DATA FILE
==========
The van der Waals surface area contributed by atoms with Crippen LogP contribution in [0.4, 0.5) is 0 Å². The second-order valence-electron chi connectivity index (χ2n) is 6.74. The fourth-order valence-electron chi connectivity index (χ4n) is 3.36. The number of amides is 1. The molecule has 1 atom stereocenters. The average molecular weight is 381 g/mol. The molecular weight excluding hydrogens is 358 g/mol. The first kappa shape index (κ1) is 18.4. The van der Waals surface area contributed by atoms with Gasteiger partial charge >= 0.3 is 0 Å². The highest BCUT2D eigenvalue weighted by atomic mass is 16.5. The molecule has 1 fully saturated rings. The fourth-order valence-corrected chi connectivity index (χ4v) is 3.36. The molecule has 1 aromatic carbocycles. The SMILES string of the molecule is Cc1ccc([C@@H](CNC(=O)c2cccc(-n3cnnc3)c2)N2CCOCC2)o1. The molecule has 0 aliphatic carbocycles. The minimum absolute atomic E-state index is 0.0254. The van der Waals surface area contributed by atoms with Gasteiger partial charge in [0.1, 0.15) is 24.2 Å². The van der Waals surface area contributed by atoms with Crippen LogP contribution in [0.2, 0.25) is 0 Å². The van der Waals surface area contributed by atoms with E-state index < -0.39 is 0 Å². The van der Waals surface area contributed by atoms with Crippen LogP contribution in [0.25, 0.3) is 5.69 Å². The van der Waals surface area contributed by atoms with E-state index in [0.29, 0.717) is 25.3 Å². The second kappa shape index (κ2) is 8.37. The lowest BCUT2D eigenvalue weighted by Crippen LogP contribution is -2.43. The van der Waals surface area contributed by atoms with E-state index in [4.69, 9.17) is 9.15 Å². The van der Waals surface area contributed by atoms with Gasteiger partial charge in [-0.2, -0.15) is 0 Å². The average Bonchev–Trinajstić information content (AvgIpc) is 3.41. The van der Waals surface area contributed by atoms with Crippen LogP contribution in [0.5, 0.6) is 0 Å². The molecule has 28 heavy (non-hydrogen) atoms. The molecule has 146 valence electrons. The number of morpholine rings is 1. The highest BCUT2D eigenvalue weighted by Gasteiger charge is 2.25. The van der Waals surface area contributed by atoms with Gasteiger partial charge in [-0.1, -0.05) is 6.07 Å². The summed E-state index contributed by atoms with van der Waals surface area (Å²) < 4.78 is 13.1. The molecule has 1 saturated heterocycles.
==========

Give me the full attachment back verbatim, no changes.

The van der Waals surface area contributed by atoms with Crippen LogP contribution in [0.4, 0.5) is 0 Å². The second-order valence-electron chi connectivity index (χ2n) is 6.74. The fourth-order valence-electron chi connectivity index (χ4n) is 3.36. The number of amides is 1. The molecule has 1 atom stereocenters. The average molecular weight is 381 g/mol. The molecular weight excluding hydrogens is 358 g/mol. The first kappa shape index (κ1) is 18.4. The van der Waals surface area contributed by atoms with Gasteiger partial charge >= 0.3 is 0 Å². The highest BCUT2D eigenvalue weighted by atomic mass is 16.5. The molecule has 1 fully saturated rings. The fourth-order valence-corrected chi connectivity index (χ4v) is 3.36. The molecule has 1 aromatic carbocycles. The SMILES string of the molecule is Cc1ccc([C@@H](CNC(=O)c2cccc(-n3cnnc3)c2)N2CCOCC2)o1. The molecule has 0 aliphatic carbocycles. The minimum absolute atomic E-state index is 0.0254. The van der Waals surface area contributed by atoms with Gasteiger partial charge in [0.1, 0.15) is 24.2 Å². The van der Waals surface area contributed by atoms with Crippen LogP contribution in [0.2, 0.25) is 0 Å². The van der Waals surface area contributed by atoms with E-state index < -0.39 is 0 Å². The van der Waals surface area contributed by atoms with Crippen LogP contribution in [0.25, 0.3) is 5.69 Å². The van der Waals surface area contributed by atoms with E-state index in [0.29, 0.717) is 25.3 Å². The second kappa shape index (κ2) is 8.37. The lowest BCUT2D eigenvalue weighted by Crippen LogP contribution is -2.43. The van der Waals surface area contributed by atoms with E-state index in [4.69, 9.17) is 9.15 Å². The van der Waals surface area contributed by atoms with Gasteiger partial charge in [-0.2, -0.15) is 0 Å². The average Bonchev–Trinajstić information content (AvgIpc) is 3.41. The van der Waals surface area contributed by atoms with Crippen LogP contribution in [0.5, 0.6) is 0 Å². The molecule has 28 heavy (non-hydrogen) atoms. The molecule has 146 valence electrons. The number of morpholine rings is 1. The highest BCUT2D eigenvalue weighted by Gasteiger charge is 2.25. The van der Waals surface area contributed by atoms with Gasteiger partial charge in [-0.1, -0.05) is 6.07 Å². The summed E-state index contributed by atoms with van der Waals surface area (Å²) < 4.78 is 13.1. The molecule has 1 saturated heterocycles.